Quiet is a priority in the Charlotte R. Bloomberg Children's Center and Sheikh Zayed Tower.

With endless around-the-clock activity in hospitals, the array of noises is a common source of irritation for patients.

Understanding the need for patient comfort, designers of the Johns Hopkins Hospital and Health System's new Charlotte R. Bloomberg Children's Center and Sheikh Zayed Tower, Baltimore, Md., made the quest for quiet a priority.

The new facility is sound-engineered to absorb and mute noise as much as possible, says Michael A. Iati, AIA, LEED AP, senior director, architecture and planning, Johns Hopkins Health Systems Facilities. New technology eliminates overhead paging, advanced building materials absorb sound, and floor plans reduce the foot traffic and noise that occur at busy nursing stations.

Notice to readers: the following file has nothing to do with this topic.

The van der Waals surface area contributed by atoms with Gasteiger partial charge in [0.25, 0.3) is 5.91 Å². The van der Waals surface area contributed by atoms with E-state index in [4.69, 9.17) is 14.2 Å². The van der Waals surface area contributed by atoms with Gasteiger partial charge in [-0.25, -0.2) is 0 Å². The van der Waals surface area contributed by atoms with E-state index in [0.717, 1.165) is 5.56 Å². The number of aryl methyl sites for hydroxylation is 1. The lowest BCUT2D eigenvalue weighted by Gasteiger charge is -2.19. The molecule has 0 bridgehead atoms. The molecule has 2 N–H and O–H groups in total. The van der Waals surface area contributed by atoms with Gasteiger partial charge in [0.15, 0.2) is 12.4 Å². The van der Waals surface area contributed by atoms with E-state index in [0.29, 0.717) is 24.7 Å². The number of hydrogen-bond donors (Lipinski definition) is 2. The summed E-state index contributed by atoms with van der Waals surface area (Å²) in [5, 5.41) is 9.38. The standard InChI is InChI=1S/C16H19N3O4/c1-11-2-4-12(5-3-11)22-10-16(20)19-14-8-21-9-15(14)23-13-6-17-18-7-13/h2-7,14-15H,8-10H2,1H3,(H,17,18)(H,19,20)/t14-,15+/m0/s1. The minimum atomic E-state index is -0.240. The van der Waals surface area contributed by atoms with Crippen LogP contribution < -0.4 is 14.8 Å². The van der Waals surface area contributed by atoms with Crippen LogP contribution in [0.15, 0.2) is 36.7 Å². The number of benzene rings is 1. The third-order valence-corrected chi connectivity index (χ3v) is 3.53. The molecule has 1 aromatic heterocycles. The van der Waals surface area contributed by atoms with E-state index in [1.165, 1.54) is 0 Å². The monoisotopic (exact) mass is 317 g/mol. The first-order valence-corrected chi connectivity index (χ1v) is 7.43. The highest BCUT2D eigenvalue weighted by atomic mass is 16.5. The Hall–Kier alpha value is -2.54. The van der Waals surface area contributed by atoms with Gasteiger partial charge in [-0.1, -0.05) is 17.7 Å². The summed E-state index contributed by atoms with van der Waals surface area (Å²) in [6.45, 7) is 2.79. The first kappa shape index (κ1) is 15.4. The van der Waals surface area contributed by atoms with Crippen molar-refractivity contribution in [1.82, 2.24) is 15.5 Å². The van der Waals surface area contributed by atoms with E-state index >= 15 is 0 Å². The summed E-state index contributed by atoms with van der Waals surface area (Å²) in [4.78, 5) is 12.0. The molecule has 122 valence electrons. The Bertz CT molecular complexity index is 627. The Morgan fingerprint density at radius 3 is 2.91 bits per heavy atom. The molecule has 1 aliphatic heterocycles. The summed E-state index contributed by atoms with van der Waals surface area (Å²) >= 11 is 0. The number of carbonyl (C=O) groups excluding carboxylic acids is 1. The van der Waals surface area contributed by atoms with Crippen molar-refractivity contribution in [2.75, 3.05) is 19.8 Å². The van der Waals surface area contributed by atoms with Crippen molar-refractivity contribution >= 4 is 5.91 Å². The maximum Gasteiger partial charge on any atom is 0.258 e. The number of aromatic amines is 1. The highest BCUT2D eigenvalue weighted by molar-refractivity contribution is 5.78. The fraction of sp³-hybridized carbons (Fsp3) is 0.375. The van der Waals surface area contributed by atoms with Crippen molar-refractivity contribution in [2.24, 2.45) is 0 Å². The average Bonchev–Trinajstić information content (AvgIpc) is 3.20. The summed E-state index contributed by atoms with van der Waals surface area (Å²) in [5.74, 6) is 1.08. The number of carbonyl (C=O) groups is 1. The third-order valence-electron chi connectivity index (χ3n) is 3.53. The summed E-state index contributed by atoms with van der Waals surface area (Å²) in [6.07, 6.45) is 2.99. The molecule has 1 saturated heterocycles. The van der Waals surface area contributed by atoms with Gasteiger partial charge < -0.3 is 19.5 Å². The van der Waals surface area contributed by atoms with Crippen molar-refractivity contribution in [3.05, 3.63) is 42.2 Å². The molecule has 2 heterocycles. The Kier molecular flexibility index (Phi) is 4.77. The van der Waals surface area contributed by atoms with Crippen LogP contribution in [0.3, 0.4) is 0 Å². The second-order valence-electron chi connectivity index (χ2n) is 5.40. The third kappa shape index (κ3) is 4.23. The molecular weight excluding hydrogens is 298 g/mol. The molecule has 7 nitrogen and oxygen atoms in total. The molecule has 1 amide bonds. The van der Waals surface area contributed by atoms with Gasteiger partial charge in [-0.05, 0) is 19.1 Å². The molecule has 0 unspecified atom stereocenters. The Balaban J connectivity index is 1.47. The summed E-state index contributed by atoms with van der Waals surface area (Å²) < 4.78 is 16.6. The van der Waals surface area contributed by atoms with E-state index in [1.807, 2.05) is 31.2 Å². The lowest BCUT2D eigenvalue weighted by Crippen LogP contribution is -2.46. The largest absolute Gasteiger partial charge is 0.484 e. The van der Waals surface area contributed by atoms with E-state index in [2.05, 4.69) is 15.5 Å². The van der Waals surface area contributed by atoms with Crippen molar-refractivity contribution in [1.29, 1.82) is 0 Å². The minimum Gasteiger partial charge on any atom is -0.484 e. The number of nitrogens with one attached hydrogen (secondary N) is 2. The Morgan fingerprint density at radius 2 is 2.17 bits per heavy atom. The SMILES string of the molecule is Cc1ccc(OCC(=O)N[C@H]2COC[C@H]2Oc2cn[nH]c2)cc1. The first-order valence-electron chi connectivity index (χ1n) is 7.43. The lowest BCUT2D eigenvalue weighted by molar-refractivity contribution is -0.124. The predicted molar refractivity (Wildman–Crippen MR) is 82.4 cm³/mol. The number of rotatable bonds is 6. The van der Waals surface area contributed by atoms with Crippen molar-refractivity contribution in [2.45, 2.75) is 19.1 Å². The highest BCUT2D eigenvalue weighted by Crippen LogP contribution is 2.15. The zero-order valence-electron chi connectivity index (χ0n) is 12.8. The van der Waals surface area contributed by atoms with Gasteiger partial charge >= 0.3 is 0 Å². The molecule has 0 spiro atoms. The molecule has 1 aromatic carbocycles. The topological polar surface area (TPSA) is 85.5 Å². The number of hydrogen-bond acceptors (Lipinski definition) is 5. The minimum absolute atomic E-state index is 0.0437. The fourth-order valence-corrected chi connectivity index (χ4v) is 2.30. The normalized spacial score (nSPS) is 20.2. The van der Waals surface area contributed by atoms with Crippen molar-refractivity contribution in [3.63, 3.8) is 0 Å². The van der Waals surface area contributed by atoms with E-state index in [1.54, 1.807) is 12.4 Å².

Achieving a more peaceful environment starts with a private room for each patient and a nurse-call system that utilizes pagers and other mobile devices for quiet communication between patient and nurse and among staff, he says. Sound-absorbing acoustic panels and ceiling tiles in patient areas and public spaces also reduce noise, says Iati.

Decentralized nurse stations outside each pair of patient rooms keep caregivers closer to patients and reduce noise that can occur when staff converge at one work station. The alcove walls minimize noise by using fabric-wrapped acoustical panels and light fixtures with sound-absorbing baric lenses.

To reduce sounds caused by medical devices, Iati says the hospital purchased equipment with either quieter or adjustable alarm sounds when possible.